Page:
‘I know. I don’t miss it at all.’
They reached a shiny, black, open Jeep and Vikrant tossed her bag in the backseat. Which meant that this sexy beast of a vehicle was his. Her staid, intense, doctor husband’s. Ex-husband.
Anika’s eyes widened. ‘What’s this?’ she asked.
‘It’s a Jeep Commander. I got it second-hand from a nearby garage and the garage mechanic and I spent a few weekends fixing it up. It’s a hybrid.’
‘I’m impressed, Vikrant. I didn’t think you were capable of owning something as sexy as this.’ She hopped into it and wore the seatbelt.
Unfortunately, her khaki shorts were not meant for Jeep rides and rode up indecently high. She blushed hard because Vikrant was staring at her displayed thighs.
‘I haven’t shaved in a few weeks,’ she muttered and attempted to tug the hem of the shorts down.
‘Don’t bother on my account,’ he said in a low voice. Then he unclenched the fist which held the Jeep keys and walked to the other side of the vehicle.
The words vibrated deep inside of Anika.
Vikrant wore pressed jeans at four am in the morning along with a simple checked cotton shirt open at the throat. She could see his chest hair curling above the button and she wanted, so badly, to tug at it. To pull him closer and kiss him, and have him devour her whole.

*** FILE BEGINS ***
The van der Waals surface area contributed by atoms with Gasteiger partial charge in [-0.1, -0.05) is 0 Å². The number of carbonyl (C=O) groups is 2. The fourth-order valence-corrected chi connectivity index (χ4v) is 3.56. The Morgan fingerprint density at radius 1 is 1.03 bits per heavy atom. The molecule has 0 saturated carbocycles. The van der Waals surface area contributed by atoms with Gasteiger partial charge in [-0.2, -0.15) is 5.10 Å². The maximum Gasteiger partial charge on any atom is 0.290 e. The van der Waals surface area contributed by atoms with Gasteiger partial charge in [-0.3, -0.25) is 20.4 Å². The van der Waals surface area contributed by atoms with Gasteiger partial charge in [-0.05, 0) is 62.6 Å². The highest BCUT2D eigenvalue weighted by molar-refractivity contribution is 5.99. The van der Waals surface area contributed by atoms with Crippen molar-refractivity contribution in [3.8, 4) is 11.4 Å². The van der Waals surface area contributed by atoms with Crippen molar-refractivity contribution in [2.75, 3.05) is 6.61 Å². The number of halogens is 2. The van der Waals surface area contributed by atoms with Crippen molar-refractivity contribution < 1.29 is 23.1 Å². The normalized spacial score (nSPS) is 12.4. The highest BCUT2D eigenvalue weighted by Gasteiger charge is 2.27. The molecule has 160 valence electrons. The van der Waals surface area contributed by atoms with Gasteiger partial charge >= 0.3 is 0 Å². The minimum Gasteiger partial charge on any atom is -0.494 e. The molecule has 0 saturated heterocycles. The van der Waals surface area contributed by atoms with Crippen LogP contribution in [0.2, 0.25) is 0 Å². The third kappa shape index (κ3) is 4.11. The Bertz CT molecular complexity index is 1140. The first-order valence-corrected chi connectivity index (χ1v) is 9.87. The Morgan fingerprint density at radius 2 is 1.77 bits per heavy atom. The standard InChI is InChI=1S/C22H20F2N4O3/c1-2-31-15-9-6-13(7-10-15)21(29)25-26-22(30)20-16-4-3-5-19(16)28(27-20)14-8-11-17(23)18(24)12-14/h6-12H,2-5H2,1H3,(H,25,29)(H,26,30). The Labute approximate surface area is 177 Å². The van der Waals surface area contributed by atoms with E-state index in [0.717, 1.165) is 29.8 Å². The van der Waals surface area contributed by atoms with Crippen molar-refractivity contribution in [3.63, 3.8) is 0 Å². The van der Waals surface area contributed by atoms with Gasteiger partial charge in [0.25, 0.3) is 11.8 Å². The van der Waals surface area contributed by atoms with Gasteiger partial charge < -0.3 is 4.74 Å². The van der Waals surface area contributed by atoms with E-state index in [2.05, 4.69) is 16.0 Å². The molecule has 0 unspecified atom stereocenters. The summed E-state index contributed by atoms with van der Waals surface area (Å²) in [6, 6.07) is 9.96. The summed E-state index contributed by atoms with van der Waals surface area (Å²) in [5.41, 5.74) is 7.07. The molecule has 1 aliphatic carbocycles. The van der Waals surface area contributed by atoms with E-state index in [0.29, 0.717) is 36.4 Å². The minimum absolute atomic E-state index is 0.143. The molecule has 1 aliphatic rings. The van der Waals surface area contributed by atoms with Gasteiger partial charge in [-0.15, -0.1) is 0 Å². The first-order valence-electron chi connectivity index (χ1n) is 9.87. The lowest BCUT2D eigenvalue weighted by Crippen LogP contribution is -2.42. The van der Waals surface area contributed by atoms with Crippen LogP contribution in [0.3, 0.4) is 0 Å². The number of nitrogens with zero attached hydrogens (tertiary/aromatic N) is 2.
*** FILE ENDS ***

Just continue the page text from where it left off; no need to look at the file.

Even exes could have sex right?
Desire churned messily inside her.
To combat it, she reached out and started the music system the exact same moment that he did.
He gave her a startled glance and took his hand back. ‘Rider’s choice,’ he invited.
‘I think I’ll take a nap if it’s far,’ she said, pressing her hand close to the seat. The hand that had touched him.
‘It’s not very far. Twenty minutes at the most. Nothing’s very far here.’
‘Right.’ Anika nodded. ‘Music it is.’
She pressed the play button on the system and Sting and The Police came on, singing about how fragile they all were. She leaned back against her seat and enjoyed the cold morning breeze against her body as Vikrant roared on empty roads toward their home.
Anika questioned her sanity in agreeing to this insane scheme.
She didn’t like Vikrant’s parents. They were judgmental, silently so. And they thought their son had made a mistake marrying a woman of questionable character, who was neither conservative nor religious, who actually belittled their customs and way of life.
His mother had actually told him that Anika was the worst wife for Vikrant, during the last visit. Anika shouldn’t have heard it but she had.
And what followed was worse.
Vikrant had been silent.
He’d agreed with his beloved, precious mother.